Besides overall efficiency and performance, LG washers use a SenseClean system that detects the amount of laundry in the washer and adjusts the water level accordingly. This helps compensate for loads that don’t fill the washer completely.

Samsung Front Load Washer with Steam Wash

Samsung’s steam wash front-load washers are the only other line of washers that achieve the highest efficiency ranking for both energy (3.1) and water (2.7). Although the product’s selling point is steam washing, lower-energy cold and warm wash cycles are available. Despite identical efficiency ratings, the Samsung washer comes in second place because the company’s reputation for reliability is lower than LG’s. It can also be difficult in many communities to find someone to repair Samsung washers when they do break. Consumer Reports did not rate this line of washers.

Samsung’s Front Load VRT Washers

Samsung manufactures myriad front-load washers with model numbers beginning WF45. Most of these are sold under the “vibration reduction technology” (VRT) line and have a capacity of 4.2 or 4.5 cubic feet. These are basic washers without a lot of bells and whistles that run under $1,000. Although it’s good to check the specific model you’re looking at, most of them have identical efficiency ratings, with IMEF of 3.0 and IWF of 2.9, placing them in third place. The AddWash door on some models allows you to easily add forgotten laundry items after a cycle has begun. Consumer Reports ratings for these washers ranged from 73 to 80.

Energy Star Most Efficient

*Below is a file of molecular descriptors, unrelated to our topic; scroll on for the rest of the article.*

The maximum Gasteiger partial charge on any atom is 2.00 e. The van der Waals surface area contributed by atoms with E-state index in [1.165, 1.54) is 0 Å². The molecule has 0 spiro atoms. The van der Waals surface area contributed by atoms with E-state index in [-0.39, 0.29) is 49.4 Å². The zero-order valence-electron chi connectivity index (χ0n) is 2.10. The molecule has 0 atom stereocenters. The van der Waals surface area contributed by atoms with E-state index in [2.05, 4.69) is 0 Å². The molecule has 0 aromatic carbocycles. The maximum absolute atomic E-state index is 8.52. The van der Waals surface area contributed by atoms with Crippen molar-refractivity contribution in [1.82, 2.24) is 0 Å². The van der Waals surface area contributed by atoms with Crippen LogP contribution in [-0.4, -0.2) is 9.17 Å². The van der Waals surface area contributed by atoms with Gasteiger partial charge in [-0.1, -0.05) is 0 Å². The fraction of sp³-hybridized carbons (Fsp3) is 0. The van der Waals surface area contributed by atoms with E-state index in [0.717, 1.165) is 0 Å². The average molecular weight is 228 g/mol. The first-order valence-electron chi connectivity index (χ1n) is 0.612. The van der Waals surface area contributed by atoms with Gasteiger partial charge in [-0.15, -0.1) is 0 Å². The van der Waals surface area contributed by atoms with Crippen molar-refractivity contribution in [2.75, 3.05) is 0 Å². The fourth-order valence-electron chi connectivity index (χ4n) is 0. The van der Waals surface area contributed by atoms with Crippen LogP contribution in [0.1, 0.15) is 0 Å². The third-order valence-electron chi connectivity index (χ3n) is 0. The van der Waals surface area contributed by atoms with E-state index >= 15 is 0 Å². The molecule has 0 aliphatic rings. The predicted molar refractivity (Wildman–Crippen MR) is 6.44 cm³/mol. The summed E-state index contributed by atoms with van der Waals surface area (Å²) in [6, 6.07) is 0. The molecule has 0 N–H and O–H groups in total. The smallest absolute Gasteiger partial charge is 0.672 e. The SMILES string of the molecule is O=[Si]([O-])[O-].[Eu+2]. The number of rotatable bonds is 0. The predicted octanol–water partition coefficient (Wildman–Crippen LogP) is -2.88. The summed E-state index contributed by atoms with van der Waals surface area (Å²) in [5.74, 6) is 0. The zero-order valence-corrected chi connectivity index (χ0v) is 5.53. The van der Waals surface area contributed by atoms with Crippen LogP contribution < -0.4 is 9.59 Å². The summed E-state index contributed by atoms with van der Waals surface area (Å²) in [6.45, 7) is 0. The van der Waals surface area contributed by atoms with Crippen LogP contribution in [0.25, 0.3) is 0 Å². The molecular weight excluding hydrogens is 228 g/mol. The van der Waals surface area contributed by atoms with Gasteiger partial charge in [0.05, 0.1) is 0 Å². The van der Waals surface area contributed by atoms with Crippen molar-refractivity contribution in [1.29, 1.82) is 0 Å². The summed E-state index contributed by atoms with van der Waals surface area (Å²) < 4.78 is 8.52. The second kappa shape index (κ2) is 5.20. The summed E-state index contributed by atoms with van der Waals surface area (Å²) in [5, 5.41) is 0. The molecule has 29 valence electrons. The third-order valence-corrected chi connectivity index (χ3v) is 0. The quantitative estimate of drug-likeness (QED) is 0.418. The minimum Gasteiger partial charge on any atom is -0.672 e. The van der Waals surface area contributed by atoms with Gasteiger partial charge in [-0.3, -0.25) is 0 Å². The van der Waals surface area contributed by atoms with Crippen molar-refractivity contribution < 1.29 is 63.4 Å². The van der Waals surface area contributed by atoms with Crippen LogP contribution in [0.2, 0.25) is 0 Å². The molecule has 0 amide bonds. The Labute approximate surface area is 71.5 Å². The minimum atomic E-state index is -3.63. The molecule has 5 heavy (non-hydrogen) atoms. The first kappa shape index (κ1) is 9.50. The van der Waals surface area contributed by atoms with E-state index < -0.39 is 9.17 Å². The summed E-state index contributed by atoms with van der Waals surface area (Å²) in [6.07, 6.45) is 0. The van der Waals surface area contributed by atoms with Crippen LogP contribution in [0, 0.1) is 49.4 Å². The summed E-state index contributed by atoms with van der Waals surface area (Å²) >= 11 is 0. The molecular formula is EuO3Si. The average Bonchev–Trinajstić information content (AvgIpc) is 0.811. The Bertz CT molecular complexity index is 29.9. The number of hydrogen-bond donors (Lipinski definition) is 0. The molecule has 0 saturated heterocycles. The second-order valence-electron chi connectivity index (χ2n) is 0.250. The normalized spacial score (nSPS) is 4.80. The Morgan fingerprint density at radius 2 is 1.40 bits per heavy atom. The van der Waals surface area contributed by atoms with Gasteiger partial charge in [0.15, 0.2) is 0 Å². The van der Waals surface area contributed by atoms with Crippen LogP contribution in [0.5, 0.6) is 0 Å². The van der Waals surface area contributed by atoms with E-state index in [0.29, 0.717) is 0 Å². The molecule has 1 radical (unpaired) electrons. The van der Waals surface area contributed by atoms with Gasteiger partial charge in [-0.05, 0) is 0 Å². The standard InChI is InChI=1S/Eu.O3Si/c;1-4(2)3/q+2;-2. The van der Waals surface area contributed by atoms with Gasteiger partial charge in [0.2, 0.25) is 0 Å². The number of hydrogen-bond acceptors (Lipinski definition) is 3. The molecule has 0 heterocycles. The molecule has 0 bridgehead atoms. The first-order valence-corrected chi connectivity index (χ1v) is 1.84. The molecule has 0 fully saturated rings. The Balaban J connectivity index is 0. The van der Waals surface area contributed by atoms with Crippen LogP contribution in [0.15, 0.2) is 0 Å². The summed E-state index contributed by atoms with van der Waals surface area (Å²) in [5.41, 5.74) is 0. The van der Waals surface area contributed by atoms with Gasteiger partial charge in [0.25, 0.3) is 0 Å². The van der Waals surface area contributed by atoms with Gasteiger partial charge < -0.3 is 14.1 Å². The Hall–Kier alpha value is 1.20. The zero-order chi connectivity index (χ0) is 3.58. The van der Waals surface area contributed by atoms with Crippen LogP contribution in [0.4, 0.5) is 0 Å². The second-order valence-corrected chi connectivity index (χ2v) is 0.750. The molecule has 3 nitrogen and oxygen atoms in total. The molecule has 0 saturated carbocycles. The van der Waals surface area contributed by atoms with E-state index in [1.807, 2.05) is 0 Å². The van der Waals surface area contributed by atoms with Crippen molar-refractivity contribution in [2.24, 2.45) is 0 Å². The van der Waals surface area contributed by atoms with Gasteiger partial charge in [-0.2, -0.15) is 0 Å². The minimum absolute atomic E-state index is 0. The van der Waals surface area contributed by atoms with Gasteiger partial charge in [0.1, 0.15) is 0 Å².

In November 2020, Energy Star released a list of the 50 most efficient washers out of the hundreds that meet minimum Energy Star standards. After those listed above, nearly all of the clothes washers on the list had the same efficiency ratings: IMEF 2.92 and IWF 2.9. All of them are front-load machines, with capacity ranging from 2.2 cubic feet to 5.8 cubic feet. LG and Samsung dominate the list, but Blomberg, Bosch, Electrolux, and Kenmore models are also included. Nearly every household should be able to find a washer with their desired dimensions and features on this list of the most efficient washers.

Best Practices

No matter what kind of clothes washer you use, EPA’s recommended best practices can save water and energy as well as extend the life of both your machine and your clothes. Use the correct type of detergent for your machine. Only run the machine with full loads, using cold water whenever possible and the extra-hot sanitary cycle only when absolutely necessary. Use the high-speed spin or the extended spin option to get more water out of clothes. This will reduce time in the dryer. Or skip the dryer entirely and hang clothes to dry. Leave the washer door open after use to prevent mold growth. If it’s recommended for the washer you use, rinse the machine monthly with a bleach solution.